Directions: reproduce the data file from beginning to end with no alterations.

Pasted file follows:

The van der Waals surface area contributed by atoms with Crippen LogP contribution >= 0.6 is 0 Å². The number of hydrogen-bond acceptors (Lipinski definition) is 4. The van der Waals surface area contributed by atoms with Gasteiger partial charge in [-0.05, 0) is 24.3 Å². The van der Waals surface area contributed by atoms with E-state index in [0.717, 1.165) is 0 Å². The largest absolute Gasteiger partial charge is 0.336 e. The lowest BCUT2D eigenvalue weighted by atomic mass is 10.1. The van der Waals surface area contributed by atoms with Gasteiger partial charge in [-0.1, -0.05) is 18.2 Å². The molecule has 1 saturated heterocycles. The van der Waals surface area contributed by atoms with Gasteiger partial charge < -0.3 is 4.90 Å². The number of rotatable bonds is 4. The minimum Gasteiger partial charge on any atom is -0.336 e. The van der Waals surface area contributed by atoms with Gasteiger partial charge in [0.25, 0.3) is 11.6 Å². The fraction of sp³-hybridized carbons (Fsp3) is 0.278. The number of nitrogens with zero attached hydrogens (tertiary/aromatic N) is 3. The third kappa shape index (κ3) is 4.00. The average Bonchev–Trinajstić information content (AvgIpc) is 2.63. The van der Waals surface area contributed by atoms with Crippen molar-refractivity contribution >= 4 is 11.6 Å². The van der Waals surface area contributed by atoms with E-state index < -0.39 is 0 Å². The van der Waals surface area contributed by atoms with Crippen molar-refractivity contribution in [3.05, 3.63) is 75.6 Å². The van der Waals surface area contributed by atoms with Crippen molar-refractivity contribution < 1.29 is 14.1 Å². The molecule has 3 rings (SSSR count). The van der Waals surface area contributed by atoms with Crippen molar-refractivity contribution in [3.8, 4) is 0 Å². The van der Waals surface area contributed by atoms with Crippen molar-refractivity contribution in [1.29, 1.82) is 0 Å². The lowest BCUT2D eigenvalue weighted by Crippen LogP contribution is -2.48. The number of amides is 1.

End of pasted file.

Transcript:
The van der Waals surface area contributed by atoms with Crippen LogP contribution >= 0.6 is 0 Å². The number of hydrogen-bond acceptors (Lipinski definition) is 4. The van der Waals surface area contributed by atoms with Gasteiger partial charge in [-0.05, 0) is 24.3 Å². The van der Waals surface area contributed by atoms with E-state index in [0.717, 1.165) is 0 Å². The largest absolute Gasteiger partial charge is 0.336 e. The lowest BCUT2D eigenvalue weighted by atomic mass is 10.1. The van der Waals surface area contributed by atoms with Gasteiger partial charge in [-0.1, -0.05) is 18.2 Å². The molecule has 1 saturated heterocycles. The van der Waals surface area contributed by atoms with Gasteiger partial charge < -0.3 is 4.90 Å². The number of rotatable bonds is 4. The minimum Gasteiger partial charge on any atom is -0.336 e. The van der Waals surface area contributed by atoms with Gasteiger partial charge in [0.25, 0.3) is 11.6 Å². The fraction of sp³-hybridized carbons (Fsp3) is 0.278. The number of nitrogens with zero attached hydrogens (tertiary/aromatic N) is 3. The third kappa shape index (κ3) is 4.00. The average Bonchev–Trinajstić information content (AvgIpc) is 2.63. The van der Waals surface area contributed by atoms with Crippen molar-refractivity contribution >= 4 is 11.6 Å². The van der Waals surface area contributed by atoms with E-state index < -0.39 is 0 Å². The van der Waals surface area contributed by atoms with Crippen molar-refractivity contribution in [3.05, 3.63) is 75.6 Å². The van der Waals surface area contributed by atoms with Crippen molar-refractivity contribution < 1.29 is 14.1 Å². The molecule has 3 rings (SSSR count). The van der Waals surface area contributed by atoms with Crippen molar-refractivity contribution in [3.8, 4) is 0 Å². The van der Waals surface area contributed by atoms with Crippen molar-refractivity contribution in [1.29, 1.82) is 0 Å². The lowest BCUT2D eigenvalue weighted by Crippen LogP contribution is -2.48. The number of amides is 1.